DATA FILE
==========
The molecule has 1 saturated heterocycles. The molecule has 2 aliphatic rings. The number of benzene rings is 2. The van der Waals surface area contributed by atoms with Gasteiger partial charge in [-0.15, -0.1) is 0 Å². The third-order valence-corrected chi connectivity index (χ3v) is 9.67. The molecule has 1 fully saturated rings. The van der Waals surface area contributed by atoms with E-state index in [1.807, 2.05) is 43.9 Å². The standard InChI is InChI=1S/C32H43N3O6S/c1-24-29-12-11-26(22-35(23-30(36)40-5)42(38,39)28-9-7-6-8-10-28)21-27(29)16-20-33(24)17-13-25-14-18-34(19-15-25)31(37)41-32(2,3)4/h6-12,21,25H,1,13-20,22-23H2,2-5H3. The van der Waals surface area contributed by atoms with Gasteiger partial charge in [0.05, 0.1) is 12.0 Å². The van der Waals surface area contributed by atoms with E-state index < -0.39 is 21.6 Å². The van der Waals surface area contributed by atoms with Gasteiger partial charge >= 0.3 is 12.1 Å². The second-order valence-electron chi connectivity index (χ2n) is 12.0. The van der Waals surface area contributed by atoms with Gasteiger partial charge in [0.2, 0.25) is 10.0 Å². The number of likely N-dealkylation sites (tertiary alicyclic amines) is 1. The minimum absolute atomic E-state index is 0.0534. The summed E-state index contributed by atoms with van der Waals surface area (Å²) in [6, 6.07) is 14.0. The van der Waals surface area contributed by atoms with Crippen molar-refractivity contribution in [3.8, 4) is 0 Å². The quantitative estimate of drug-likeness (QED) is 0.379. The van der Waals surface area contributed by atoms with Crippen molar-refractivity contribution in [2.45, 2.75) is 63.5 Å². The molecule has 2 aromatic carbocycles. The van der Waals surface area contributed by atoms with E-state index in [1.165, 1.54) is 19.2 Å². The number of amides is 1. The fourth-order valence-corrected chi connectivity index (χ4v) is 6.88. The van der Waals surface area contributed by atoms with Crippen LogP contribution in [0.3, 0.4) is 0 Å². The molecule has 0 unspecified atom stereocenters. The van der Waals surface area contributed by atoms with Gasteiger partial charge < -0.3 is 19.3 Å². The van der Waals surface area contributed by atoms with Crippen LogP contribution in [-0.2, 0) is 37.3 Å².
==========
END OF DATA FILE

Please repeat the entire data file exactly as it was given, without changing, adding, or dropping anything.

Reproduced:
The molecule has 1 saturated heterocycles. The molecule has 2 aliphatic rings. The number of benzene rings is 2. The van der Waals surface area contributed by atoms with Gasteiger partial charge in [-0.15, -0.1) is 0 Å². The third-order valence-corrected chi connectivity index (χ3v) is 9.67. The molecule has 1 fully saturated rings. The van der Waals surface area contributed by atoms with E-state index in [1.807, 2.05) is 43.9 Å². The standard InChI is InChI=1S/C32H43N3O6S/c1-24-29-12-11-26(22-35(23-30(36)40-5)42(38,39)28-9-7-6-8-10-28)21-27(29)16-20-33(24)17-13-25-14-18-34(19-15-25)31(37)41-32(2,3)4/h6-12,21,25H,1,13-20,22-23H2,2-5H3. The van der Waals surface area contributed by atoms with Gasteiger partial charge in [0.05, 0.1) is 12.0 Å². The van der Waals surface area contributed by atoms with E-state index < -0.39 is 21.6 Å². The van der Waals surface area contributed by atoms with Gasteiger partial charge >= 0.3 is 12.1 Å². The second-order valence-electron chi connectivity index (χ2n) is 12.0. The van der Waals surface area contributed by atoms with Gasteiger partial charge in [0.2, 0.25) is 10.0 Å². The number of likely N-dealkylation sites (tertiary alicyclic amines) is 1. The minimum absolute atomic E-state index is 0.0534. The summed E-state index contributed by atoms with van der Waals surface area (Å²) in [6, 6.07) is 14.0. The van der Waals surface area contributed by atoms with Crippen molar-refractivity contribution in [3.8, 4) is 0 Å². The quantitative estimate of drug-likeness (QED) is 0.379. The van der Waals surface area contributed by atoms with Crippen molar-refractivity contribution in [2.45, 2.75) is 63.5 Å². The molecule has 2 aromatic carbocycles. The van der Waals surface area contributed by atoms with E-state index in [1.165, 1.54) is 19.2 Å². The number of amides is 1. The fourth-order valence-corrected chi connectivity index (χ4v) is 6.88. The van der Waals surface area contributed by atoms with Crippen LogP contribution in [0.3, 0.4) is 0 Å². The molecule has 0 unspecified atom stereocenters. The van der Waals surface area contributed by atoms with Gasteiger partial charge < -0.3 is 19.3 Å². The van der Waals surface area contributed by atoms with Crippen LogP contribution in [-0.2, 0) is 37.3 Å².